BookHound
Reviews and Recommendations by Mel Odom, Professional Writer

THE SEANCE SOCIETY by Michael Nethercott

Michael Nethercott The Seance Society

Michael Nethercott is a new mystery writer to me. I got my hands on an ARC (advanced reviewer’s copy) of The Séance Society and was intrigued by the 1950s background, the séance component of the plot, and the description of the two main characters – which are definitely in Holmes and Watson territory. In fact, one of the O’Nelligan and Plunkett short stories won an Orchid award which is given by fans of Rex Stout’s Nero Wolfe and Archie Goodwin stories, of which I am also a huge fan.

I have to admit that the first half of the novel bogged a bit. I didn’t get to know the characters too well, though they were interesting enough to keep reading about. The mystery is solidly constructed and there are a number of interesting suspects as well as red herrings. Nethercott definitely knows the genre.

I would ask that readers indulge Nethercott the first half of the book because they’ll be well rewarded by the time the second half kicks in. This is the point where O’Nelligan’s and Plunkett’s investigation turns more personal and we get to see more of their depth of character. And they’re wonderful characters.

On the surface, O’Nelligan is something of a modest Sherlock Holmes or a thin Nero Wolfe, if you will, and claims to be the junior partner of Plunkett and Son Investigations. He in his sixties and has had a large life. Not only that, he’s very Irish and quotes poetry at the drop of a hat. One of the best set pieces in the story is O’Nelligan’s verbal sparring with Trowbridge, the very English butler in the story who proves just as colorful.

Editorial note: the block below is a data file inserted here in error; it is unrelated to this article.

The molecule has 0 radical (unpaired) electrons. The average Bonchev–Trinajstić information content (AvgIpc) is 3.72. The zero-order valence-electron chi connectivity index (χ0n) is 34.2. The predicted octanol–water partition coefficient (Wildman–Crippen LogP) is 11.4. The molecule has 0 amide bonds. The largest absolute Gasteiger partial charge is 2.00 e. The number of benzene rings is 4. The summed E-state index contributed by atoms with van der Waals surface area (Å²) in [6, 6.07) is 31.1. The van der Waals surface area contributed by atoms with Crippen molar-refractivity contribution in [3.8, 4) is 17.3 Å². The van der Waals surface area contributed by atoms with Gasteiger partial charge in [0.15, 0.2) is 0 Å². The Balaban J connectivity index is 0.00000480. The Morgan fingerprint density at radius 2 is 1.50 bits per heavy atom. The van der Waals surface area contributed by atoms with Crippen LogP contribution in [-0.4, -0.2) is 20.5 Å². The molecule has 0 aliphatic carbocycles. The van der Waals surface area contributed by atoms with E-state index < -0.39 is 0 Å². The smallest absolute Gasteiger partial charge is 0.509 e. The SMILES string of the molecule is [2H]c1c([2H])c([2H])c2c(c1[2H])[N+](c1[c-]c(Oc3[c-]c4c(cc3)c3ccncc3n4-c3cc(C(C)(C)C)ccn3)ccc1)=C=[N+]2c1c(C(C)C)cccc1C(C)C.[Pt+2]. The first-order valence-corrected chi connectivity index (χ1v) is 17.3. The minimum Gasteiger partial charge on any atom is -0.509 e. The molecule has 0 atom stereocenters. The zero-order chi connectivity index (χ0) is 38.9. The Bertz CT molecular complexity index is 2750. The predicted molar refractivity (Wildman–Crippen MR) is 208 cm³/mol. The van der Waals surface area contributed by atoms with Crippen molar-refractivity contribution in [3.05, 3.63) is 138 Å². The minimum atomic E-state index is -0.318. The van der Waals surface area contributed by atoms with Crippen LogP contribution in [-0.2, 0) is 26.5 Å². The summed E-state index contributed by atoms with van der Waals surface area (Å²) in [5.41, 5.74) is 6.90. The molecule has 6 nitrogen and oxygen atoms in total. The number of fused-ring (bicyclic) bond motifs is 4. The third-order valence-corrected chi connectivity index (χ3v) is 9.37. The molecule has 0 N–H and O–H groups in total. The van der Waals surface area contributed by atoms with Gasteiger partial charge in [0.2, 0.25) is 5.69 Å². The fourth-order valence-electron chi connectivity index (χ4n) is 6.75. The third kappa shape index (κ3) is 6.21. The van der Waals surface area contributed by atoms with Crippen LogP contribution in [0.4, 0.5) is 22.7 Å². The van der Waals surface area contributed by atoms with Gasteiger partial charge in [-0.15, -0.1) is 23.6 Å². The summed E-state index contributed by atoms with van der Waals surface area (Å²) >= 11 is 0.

Lee Plunkett is Archie Goodwin without the fighting ability and marksmanship. He’s in his thirties, filled with self-doubt and shadows of his successful and domineering father, but he has a hero’s heart when the chips are down. I thought he was fine in the first half of the book, but I was rooting for him by the second half because Nethercott reveals the character in endearing ways that springs right out of the plot.

The mystery is conducted very much in the Christie vein, with our heroes questioning person after person, getting the different stories and putting them together. There’s enough of the séance background to whet the appetite for more, but it doesn’t get in the way of the chase. And Nethercott doesn’t hesitate about using the Raymond Chandler rule of throwing a man through the door with a gun in his fist to shake things up.

I really enjoyed this novel and am looking forward to the second one. The 1950s background didn’t make much of an impression on me, and I’m not really sure why the author chose that. Maybe it was because spiritualism and other things were more relevant then and he wants to explore those venues in a more innocent light. Either way, I loved the banter between Plunkett and O’Nelligan and am now tracking down the short stories they’ve appeared in as well.

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